~Essay~ | $18 ($15 direct from UDP)
Perfect-bound. 240 pp, 6 x 8 in.
Publication Date: May 1, 2014
Read Press Release (PDF)
Pre-ordered books will ship on or before the release date.
Inspired by visionaries like Moses, William Blake, and Joseph Smith, Bellamy spent five months in 2009 receiving transmissions from her television set and writing brief commentaries on each. The sutras and commentaries in the present volume are the beginning of an intensive investigation into the nature of religious experience. What are cults? Are they limited to wacko marginal communities, or do we enter one every time we go to work or step into a polling place? What is charisma and why are we addicted to it? Bellamy speaks candidly and intimately to her own experience as a woman, a writer, and former cult member. This commingling of memoir, fiction, collage and essay makes room for horny gurus, visitors from outer space, the tenderness of group life, and maybe the beginnings of a hard-won individualism.
Dodie Bellamy is a national treasure. (I’ll go further: Dodie Bellamy is an international treasure.) Her sentences—like water from a prelapsarian spring—have amazing purity and tonal accuracy; they hold themselves accountable to the highest standards of candor. In The TV Sutras she is in top form, hilarious and enlightening as an anarchist bodhisattva moonlighting as a performance artist. I gorge on Bellamy’s genius. —WAYNE KOESTENBAUM
Part porno, part memoir (maybe), part spiritual teaching (probably not), part fiction, The TV Sutras is a page turner. Bellamy’s writing is, line by line, literally exciting, driving, flowing, churning, so disarmingly, so sincerely, confessional, it’s got to be fake, and probably is, but you can’t tell it’s so hyper-believable— and so serious in its love for and skepticism about zany and banal spiritual teachings and the cults that convey them. Her writing about the sexual energies that swirl around the guru figure — from the point of view of a woman thrilled by them – is all too convincing. By the time you get to the transcendent final page it hits you that you have always been in a cult of one sort or another — and that you are god. —NORMAN FISHER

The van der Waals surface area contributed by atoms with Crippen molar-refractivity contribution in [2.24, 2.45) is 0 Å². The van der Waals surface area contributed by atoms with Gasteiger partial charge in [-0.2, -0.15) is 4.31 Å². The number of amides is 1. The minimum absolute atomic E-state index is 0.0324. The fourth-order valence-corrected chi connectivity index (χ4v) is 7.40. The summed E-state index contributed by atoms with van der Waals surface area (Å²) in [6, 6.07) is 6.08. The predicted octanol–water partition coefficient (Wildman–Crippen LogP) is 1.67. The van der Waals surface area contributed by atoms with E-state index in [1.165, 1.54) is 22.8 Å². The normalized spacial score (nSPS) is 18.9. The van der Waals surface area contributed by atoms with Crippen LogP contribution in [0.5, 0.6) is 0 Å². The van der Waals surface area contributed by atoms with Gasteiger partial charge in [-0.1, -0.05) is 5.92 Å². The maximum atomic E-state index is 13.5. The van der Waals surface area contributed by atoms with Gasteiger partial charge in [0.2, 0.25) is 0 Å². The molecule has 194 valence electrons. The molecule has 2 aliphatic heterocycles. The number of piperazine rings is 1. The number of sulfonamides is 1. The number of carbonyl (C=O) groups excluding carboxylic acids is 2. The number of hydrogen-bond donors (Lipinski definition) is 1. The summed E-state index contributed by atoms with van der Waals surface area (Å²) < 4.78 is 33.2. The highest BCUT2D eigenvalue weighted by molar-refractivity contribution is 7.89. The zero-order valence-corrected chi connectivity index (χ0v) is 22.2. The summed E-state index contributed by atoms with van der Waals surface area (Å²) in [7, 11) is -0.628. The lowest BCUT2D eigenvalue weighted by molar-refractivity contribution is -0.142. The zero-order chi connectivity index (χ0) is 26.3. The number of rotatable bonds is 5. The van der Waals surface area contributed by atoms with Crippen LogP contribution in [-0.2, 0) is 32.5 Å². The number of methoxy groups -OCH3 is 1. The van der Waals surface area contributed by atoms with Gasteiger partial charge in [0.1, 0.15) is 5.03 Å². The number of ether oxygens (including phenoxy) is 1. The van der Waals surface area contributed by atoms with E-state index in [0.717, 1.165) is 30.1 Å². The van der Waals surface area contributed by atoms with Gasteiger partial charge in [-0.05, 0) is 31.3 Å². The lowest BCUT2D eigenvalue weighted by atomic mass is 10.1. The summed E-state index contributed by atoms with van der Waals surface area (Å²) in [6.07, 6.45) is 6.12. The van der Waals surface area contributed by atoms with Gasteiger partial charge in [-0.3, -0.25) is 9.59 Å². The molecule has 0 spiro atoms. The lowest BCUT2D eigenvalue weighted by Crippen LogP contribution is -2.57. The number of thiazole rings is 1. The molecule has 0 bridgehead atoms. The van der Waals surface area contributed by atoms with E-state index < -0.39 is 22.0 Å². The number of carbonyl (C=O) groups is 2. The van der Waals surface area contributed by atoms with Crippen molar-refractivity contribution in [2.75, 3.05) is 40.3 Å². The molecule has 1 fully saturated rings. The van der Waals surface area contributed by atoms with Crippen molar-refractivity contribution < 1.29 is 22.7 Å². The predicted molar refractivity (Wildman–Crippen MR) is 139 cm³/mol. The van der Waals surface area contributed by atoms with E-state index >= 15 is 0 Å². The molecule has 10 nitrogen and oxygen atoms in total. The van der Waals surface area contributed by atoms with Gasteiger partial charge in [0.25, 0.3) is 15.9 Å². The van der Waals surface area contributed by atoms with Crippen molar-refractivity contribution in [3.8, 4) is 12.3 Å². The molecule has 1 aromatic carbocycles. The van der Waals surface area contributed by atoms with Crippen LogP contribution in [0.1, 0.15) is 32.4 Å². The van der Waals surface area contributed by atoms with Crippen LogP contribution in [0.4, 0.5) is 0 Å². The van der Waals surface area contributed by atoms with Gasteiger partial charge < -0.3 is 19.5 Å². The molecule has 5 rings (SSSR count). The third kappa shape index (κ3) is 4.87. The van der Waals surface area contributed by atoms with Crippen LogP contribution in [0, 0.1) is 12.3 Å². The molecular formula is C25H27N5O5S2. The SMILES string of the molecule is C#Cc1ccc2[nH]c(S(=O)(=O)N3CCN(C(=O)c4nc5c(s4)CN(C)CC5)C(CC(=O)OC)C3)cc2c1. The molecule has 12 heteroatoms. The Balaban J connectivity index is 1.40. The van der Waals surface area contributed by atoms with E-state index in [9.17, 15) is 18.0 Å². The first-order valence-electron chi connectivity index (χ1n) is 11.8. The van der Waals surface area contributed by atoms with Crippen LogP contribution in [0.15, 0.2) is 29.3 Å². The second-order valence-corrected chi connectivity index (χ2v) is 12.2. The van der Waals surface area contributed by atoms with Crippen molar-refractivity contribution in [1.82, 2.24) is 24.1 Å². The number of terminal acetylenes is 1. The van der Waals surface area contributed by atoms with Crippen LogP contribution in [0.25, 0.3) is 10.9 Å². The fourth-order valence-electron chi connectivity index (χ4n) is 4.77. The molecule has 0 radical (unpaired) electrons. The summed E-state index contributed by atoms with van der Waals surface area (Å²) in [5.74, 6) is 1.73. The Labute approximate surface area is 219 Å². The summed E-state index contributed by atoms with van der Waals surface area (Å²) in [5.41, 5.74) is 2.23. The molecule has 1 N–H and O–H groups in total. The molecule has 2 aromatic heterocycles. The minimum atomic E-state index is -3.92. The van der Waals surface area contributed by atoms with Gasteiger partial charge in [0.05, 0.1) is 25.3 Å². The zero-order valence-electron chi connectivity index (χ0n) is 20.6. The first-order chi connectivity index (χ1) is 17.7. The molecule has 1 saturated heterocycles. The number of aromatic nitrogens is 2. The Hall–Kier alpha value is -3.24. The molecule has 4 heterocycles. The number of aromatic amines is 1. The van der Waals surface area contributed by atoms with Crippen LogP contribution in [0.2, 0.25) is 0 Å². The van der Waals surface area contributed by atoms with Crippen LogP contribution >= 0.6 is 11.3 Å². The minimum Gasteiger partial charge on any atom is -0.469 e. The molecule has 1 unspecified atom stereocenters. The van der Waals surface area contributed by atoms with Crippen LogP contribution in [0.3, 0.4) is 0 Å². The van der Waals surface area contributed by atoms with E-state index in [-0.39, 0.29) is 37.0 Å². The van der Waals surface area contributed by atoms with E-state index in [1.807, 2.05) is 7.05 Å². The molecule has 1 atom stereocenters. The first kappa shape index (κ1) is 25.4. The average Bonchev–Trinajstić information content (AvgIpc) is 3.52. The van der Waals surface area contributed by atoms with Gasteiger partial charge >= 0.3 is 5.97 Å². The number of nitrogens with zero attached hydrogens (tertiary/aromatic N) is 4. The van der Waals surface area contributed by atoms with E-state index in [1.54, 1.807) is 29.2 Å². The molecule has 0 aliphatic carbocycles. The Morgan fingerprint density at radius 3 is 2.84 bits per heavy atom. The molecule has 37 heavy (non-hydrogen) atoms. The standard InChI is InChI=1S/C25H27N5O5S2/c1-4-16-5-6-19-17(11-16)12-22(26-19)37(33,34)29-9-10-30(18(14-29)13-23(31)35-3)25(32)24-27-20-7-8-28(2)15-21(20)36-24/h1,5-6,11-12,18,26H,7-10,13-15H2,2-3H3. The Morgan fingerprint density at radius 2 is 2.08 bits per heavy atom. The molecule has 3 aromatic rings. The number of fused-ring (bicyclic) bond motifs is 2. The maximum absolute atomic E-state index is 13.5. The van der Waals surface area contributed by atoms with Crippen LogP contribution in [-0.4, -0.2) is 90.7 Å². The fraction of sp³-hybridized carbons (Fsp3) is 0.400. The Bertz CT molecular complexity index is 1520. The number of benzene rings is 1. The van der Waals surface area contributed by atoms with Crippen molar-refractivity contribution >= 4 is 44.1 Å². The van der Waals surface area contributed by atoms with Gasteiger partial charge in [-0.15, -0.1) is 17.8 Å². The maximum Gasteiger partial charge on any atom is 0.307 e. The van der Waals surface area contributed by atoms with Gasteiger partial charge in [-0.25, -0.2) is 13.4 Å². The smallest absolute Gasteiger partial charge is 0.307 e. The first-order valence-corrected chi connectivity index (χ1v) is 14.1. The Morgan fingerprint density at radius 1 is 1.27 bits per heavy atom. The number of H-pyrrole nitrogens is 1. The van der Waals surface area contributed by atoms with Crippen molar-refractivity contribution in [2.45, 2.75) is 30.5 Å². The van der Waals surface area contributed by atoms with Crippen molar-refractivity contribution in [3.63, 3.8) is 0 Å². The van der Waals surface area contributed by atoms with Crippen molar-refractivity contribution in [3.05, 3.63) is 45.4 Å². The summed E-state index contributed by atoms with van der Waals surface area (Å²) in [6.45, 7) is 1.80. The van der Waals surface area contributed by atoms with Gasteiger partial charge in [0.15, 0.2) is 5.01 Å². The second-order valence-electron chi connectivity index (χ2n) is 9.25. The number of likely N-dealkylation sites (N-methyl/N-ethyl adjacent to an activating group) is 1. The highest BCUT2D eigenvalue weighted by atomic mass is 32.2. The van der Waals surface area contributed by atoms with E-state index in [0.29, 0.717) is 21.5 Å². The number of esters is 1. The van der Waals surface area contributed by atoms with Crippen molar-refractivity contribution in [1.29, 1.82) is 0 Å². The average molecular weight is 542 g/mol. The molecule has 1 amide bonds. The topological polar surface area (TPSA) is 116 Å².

[praise for Barf Manifesto]
When one steps back from Bellamy’s narrative, her discrete thoughts somehow contrast and interact like the dots on a Seurat canvas, forming a vivid portrait of art and friendship. You’ll wonder how she did it. Barf has never looked so good. – Michael Miller in Time Out New York
My throat opens and I cry out, “Master, oh, Master!” I can’t bear to live without him. Love spills from my mouth for him, love spills from my ears for him, love belches from my heart for him, love seeps from my nipples and cunt and armpits for him, stickly red love flows from my nose, spills over my lower lip and down my chin. Master, I don’t care what you did come back please please please. Come. Back. When your world falls apart, pain opens to a marvel so tender, beautiful and ugly merge. Meaning is beaten away like dust from an exquisitely imperfect Persian rug.
Supported in part by a grant from the National Endowment for the Arts.
NEWS AND REVIEWS
Dodie Bellamy is a novelist, poet, and essayist. Her Ugly Duckling chapbook Barf Manifesto was named best book of 2009 under 30 pages by Time Out New York. Other books include the buddhist, Academonia, Pink Steam, The Letters of Mina Harker, and Cunt-Ups, which won the 2002 Firecracker Alternative Book Award for poetry. Recent projects include Cunt Norton (Les Figues, 2013), in which she takes the second edition of the Norton Anthology of Poetry and sexualizes it in the language of porn and desire; New Narrative: 1975-1995, a Nightboat Books anthology she’s editing with Kevin Killian; and When the Sick Rule the World, her third collection of essays, forthcoming from Semiotext(e). Her reflections on the Occupy Oakland movement, “The Beating of Our Hearts,” was published as a chapbook in conjunction with the 2014 Whitney Biennial, and The TV Sutras was released by UDP in 2014.